July 18, 2013

Preparing your child for brain tumor surgery means encouraging their questions

After hearing those frightening words that your child has a brain tumor, it is hard to imagine anyone being able to focus on what the doctor is saying from that point on.

After Rory passed away in 1998, Ross and Mindy Deutsch decided to form the Rory David Deutsch Foundation with the goal of funding medical research and promoting programs to elevate awareness about pediatric brain tumors. More importantly they saw the need to offer families support and ways to share the latest information on a variety of childhood diseases touching the lives of so many families.

A family facing the thought of their child undergoing brain tumor surgery may find some comfort once they understand the course of action the doctor lays out for them.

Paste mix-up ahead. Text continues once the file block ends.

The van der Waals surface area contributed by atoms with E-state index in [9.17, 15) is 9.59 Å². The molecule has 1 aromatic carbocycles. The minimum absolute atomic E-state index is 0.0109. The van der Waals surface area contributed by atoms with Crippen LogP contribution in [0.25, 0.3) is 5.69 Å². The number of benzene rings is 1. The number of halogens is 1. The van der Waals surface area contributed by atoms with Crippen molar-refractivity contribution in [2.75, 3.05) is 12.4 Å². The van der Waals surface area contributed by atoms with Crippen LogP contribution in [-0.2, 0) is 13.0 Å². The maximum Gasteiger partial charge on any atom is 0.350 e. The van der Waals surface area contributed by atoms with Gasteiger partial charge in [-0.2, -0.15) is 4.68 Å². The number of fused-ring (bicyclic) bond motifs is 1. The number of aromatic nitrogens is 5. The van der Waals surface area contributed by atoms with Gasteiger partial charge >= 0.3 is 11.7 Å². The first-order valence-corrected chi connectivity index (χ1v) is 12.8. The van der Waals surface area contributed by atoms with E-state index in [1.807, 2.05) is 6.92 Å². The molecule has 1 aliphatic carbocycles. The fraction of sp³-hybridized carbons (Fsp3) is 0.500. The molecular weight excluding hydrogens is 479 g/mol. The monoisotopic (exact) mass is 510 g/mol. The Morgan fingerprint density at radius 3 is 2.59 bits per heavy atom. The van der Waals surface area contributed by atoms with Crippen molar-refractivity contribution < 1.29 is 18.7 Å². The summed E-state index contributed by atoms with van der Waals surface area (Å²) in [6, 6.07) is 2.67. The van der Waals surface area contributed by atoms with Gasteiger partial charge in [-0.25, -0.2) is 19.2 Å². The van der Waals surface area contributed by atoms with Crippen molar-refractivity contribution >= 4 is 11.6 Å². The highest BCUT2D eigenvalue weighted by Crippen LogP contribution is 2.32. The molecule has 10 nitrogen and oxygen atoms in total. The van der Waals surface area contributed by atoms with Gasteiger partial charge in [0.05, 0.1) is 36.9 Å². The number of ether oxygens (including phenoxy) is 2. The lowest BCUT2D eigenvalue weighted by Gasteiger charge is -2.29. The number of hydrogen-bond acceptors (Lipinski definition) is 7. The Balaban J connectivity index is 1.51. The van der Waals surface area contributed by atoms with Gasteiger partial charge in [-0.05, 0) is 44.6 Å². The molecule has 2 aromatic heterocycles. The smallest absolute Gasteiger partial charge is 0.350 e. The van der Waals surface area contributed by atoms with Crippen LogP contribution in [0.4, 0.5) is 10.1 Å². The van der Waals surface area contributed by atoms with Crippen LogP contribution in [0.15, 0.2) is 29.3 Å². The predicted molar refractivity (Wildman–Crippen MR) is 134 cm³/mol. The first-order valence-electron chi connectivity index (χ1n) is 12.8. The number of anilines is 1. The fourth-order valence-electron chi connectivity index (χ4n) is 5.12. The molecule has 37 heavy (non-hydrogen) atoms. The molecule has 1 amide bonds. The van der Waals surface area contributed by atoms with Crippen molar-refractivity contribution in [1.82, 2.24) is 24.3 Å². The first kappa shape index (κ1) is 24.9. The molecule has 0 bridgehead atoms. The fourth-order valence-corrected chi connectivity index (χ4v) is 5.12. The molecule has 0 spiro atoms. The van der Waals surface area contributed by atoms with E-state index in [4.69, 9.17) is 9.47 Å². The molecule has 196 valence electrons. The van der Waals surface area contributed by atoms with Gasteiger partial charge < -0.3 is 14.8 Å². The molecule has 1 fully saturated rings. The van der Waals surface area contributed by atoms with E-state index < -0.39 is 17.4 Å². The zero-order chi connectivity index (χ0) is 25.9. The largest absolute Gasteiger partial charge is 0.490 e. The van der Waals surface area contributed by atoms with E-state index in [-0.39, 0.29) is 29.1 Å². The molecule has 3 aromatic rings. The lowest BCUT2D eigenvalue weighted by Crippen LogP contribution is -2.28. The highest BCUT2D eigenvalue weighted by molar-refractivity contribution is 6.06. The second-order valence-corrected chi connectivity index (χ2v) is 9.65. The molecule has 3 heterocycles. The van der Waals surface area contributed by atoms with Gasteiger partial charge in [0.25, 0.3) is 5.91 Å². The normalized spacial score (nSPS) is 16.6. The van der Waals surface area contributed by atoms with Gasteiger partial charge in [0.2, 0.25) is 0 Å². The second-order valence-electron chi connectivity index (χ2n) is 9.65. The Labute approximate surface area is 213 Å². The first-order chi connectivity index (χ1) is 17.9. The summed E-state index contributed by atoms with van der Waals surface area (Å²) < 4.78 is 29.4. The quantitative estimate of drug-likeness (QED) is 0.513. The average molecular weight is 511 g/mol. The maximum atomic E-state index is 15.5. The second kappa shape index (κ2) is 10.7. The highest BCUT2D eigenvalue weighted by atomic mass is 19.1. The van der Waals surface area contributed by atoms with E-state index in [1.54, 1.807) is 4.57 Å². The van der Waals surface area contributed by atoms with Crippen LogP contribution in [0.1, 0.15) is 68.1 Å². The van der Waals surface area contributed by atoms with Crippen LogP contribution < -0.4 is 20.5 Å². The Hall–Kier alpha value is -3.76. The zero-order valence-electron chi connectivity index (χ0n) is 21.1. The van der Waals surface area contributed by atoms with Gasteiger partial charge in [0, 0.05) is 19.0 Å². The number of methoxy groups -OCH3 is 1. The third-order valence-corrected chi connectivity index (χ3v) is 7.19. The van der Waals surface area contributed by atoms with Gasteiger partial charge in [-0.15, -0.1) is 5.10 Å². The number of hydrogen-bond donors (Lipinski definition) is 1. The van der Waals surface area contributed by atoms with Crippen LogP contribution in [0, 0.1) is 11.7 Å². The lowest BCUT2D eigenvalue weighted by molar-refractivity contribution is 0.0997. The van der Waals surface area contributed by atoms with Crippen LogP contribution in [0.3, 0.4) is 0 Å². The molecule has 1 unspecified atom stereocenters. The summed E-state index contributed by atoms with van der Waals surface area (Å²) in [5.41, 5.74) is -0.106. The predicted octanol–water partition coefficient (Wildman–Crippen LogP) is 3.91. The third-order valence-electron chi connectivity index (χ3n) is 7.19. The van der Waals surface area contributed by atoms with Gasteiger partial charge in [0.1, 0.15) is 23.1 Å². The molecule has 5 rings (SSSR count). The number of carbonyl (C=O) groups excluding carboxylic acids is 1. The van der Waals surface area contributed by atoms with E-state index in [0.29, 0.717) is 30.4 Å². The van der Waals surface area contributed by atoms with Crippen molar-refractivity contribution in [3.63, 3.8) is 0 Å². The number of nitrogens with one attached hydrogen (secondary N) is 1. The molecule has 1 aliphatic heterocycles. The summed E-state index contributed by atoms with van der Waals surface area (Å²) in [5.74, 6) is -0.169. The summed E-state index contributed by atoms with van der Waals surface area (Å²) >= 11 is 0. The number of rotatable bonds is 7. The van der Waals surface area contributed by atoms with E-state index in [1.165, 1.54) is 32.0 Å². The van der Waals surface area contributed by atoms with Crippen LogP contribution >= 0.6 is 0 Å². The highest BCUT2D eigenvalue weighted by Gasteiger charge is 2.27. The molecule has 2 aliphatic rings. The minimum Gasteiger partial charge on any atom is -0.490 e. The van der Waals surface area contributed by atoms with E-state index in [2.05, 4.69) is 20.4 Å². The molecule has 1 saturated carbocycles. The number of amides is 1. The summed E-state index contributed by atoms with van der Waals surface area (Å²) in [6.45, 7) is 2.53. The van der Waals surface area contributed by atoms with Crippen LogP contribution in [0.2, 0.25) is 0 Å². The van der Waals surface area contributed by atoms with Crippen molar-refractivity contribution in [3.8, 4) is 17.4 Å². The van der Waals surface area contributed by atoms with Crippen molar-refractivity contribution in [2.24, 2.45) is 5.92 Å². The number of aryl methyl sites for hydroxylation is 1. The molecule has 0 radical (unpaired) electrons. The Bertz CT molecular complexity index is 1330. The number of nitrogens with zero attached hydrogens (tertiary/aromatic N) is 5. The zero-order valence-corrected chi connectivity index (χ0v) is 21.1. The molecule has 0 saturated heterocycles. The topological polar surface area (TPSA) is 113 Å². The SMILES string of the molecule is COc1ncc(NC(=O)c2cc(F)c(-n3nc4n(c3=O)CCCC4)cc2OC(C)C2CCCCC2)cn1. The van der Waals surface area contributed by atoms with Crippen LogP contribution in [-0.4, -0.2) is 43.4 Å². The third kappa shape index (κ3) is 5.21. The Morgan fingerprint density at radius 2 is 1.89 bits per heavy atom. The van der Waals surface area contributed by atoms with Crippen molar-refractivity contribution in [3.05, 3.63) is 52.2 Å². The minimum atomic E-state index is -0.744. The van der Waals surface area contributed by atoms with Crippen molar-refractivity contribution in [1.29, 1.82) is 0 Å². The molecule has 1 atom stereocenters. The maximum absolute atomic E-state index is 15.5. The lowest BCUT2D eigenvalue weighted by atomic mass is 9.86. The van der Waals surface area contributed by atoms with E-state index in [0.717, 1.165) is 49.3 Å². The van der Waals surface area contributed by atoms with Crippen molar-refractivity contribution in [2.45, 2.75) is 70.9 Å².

Preparing for surgery:

At some point in the days leading up to the surgery, parents are encouraged to discuss what is going to happen in an “age-appropriate” way, regardless of how young the child may be.

A child’s imagination can be fueled with the wrong information exchanged between family members, thereby burdening the child with more frightening prospects.

It is best to encourage the child to ask his own questions with the team of doctors, be it the neuro surgeon or anesthesiologist; ask for the hospital’s ‘Child Life Specialist’ or social worker to help you through this process.

After the brain tumor surgery, it is important to realize that the brain can actually swell in size, which means the child’s symptoms before brain tumor surgery may show signs of being “temporarily worse than before.”

Contact us to learn more the mission of Rory David Deutsch Foundation , and the impact it has on keeping families informed about the latest advancements in pediatric brain tumor research. Contributions can easily be made from the website.


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